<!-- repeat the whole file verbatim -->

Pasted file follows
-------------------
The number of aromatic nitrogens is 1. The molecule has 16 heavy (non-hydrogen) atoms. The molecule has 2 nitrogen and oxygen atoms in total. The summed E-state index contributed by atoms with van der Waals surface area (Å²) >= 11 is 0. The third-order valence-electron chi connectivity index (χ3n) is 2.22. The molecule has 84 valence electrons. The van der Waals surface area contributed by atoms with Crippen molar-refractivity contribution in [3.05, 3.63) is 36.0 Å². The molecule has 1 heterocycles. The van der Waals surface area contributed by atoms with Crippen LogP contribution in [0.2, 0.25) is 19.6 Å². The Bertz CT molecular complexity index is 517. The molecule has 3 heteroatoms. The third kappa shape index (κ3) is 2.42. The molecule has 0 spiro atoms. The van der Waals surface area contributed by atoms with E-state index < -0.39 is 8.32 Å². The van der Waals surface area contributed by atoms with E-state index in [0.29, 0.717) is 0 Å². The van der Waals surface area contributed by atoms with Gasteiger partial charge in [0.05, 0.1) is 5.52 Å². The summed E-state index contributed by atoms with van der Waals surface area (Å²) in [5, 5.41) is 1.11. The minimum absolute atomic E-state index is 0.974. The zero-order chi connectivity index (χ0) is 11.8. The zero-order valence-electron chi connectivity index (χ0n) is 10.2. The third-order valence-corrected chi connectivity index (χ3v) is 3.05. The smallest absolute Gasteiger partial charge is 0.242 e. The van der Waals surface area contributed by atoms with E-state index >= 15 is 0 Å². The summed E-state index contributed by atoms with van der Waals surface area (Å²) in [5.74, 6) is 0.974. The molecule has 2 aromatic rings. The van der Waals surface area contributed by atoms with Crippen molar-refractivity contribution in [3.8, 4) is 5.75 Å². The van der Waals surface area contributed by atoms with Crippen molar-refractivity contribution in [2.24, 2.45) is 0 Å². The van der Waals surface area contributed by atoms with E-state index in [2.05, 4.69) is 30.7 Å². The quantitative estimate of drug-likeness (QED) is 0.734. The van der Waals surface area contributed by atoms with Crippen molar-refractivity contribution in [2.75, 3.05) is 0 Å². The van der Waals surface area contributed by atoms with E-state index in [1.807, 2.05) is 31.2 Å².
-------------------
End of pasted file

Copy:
The number of aromatic nitrogens is 1. The molecule has 16 heavy (non-hydrogen) atoms. The molecule has 2 nitrogen and oxygen atoms in total. The summed E-state index contributed by atoms with van der Waals surface area (Å²) >= 11 is 0. The third-order valence-electron chi connectivity index (χ3n) is 2.22. The molecule has 84 valence electrons. The van der Waals surface area contributed by atoms with Crippen molar-refractivity contribution in [3.05, 3.63) is 36.0 Å². The molecule has 1 heterocycles. The van der Waals surface area contributed by atoms with Crippen LogP contribution in [0.2, 0.25) is 19.6 Å². The Bertz CT molecular complexity index is 517. The molecule has 3 heteroatoms. The third kappa shape index (κ3) is 2.42. The molecule has 0 spiro atoms. The van der Waals surface area contributed by atoms with E-state index < -0.39 is 8.32 Å². The van der Waals surface area contributed by atoms with E-state index in [0.29, 0.717) is 0 Å². The van der Waals surface area contributed by atoms with Gasteiger partial charge in [0.05, 0.1) is 5.52 Å². The summed E-state index contributed by atoms with van der Waals surface area (Å²) in [5, 5.41) is 1.11. The minimum absolute atomic E-state index is 0.974. The zero-order chi connectivity index (χ0) is 11.8. The zero-order valence-electron chi connectivity index (χ0n) is 10.2. The third-order valence-corrected chi connectivity index (χ3v) is 3.05. The smallest absolute Gasteiger partial charge is 0.242 e. The van der Waals surface area contributed by atoms with E-state index >= 15 is 0 Å². The summed E-state index contributed by atoms with van der Waals surface area (Å²) in [5.74, 6) is 0.974. The molecule has 2 aromatic rings. The van der Waals surface area contributed by atoms with Crippen molar-refractivity contribution in [3.8, 4) is 5.75 Å². The van der Waals surface area contributed by atoms with Crippen molar-refractivity contribution in [2.24, 2.45) is 0 Å². The van der Waals surface area contributed by atoms with E-state index in [2.05, 4.69) is 30.7 Å². The quantitative estimate of drug-likeness (QED) is 0.734. The van der Waals surface area contributed by atoms with Crippen molar-refractivity contribution in [2.75, 3.05) is 0 Å². The van der Waals surface area contributed by atoms with E-state index in [1.807, 2.05) is 31.2 Å².